Officers from the Department of Immigration and Citizenship (DIAC) will be visiting community hubs in the central west of New South Wales as part of a recent drive to inform employers and international workers about the procedures involved in visa applications.
Long-term residents considering making the transition to full-fledged citizens will be provided with additional information and support by departmental officials - perhaps giving them the encouragement they need to contact an immigration lawyer and begin the finals steps in the process.
Visa information for partners and family members will also be freely available, with officers visiting the regional areas to provide people living in these areas with access to professional advice.
The localities visited in this leg of the DIAC's promotional tour include Bathurst, Cowra, Dubbo, Lithgow, Orange and Parkes.
Events will be taking place in these regions between September 19 and 23, with potential attendees advised to book in advance to ensure they can gain an appointment.
The DIAC is the government department responsible for processing applications for Australian visas and citizenship requests, as well as administering the distribution of labour agreements and sponsorship details.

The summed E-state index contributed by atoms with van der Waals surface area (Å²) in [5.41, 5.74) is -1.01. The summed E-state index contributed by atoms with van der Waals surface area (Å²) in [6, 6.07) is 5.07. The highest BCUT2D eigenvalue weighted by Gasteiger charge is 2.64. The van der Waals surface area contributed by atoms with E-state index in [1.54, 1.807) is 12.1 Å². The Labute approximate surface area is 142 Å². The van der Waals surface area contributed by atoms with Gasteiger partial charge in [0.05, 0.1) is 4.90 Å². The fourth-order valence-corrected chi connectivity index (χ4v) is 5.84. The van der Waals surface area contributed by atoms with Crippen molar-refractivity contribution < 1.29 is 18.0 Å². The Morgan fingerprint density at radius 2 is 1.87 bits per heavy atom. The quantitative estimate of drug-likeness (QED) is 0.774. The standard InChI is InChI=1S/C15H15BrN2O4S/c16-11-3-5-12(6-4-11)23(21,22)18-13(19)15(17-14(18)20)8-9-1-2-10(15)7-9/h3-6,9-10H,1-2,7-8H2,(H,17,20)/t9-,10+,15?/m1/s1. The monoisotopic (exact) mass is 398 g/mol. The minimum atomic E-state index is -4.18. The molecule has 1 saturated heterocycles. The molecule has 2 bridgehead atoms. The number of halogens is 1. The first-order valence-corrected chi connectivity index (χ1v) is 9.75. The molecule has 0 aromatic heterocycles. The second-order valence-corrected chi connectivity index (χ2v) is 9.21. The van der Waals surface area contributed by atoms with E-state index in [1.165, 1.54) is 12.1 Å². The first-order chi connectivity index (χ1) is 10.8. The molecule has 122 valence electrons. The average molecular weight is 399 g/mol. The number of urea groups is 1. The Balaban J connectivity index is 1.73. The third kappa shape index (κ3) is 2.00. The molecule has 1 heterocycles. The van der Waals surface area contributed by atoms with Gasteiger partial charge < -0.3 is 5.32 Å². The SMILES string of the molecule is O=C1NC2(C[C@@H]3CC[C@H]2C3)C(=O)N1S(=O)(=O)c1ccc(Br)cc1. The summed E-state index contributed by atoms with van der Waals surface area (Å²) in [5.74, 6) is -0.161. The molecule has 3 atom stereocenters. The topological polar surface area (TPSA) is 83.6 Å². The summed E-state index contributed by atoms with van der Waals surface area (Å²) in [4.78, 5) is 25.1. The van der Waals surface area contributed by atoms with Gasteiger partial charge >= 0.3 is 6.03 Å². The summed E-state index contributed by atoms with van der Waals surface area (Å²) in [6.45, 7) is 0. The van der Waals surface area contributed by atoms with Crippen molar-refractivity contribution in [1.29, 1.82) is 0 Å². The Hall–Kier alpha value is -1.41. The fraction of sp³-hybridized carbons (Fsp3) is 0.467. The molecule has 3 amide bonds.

Business owners considering their options regarding the hiring of skilled migrant workers will be able to arrange face-to-face interviews with departmental officers.
A spokesperson for the DIAC said that these regional meetings could be valuable to many people living in these areas, with some individuals potentially being unaware of recent policy changes.
"People in regional communities have a wide variety of immigration questions, ranging from the skilled migration program which helps small business owners who can’t find experienced local staff, to issues for overseas students or people who want to enquire about sponsorship of family members or citizenship," said the spokesman.
Employers will be able to gain advice on the introduction of Regional Migration Agreements (RMAs), which have been designed to help streamline the process of hiring migrant workers.
Stakeholders such as unions and councils will be able to have their concerns taken into account in the use of an RMA, which are geographically targeted to suite local business conditions.
Information on skilled migration visas will also be available, with specialist appointments allowing individuals and organisations to access professional advice that may assist them in making an informed decision.
Employers interested in hiring skilled international workers would also do well to engage with an experienced migration lawyer to gain expert legal advice on the departmental requirements involved in the application process.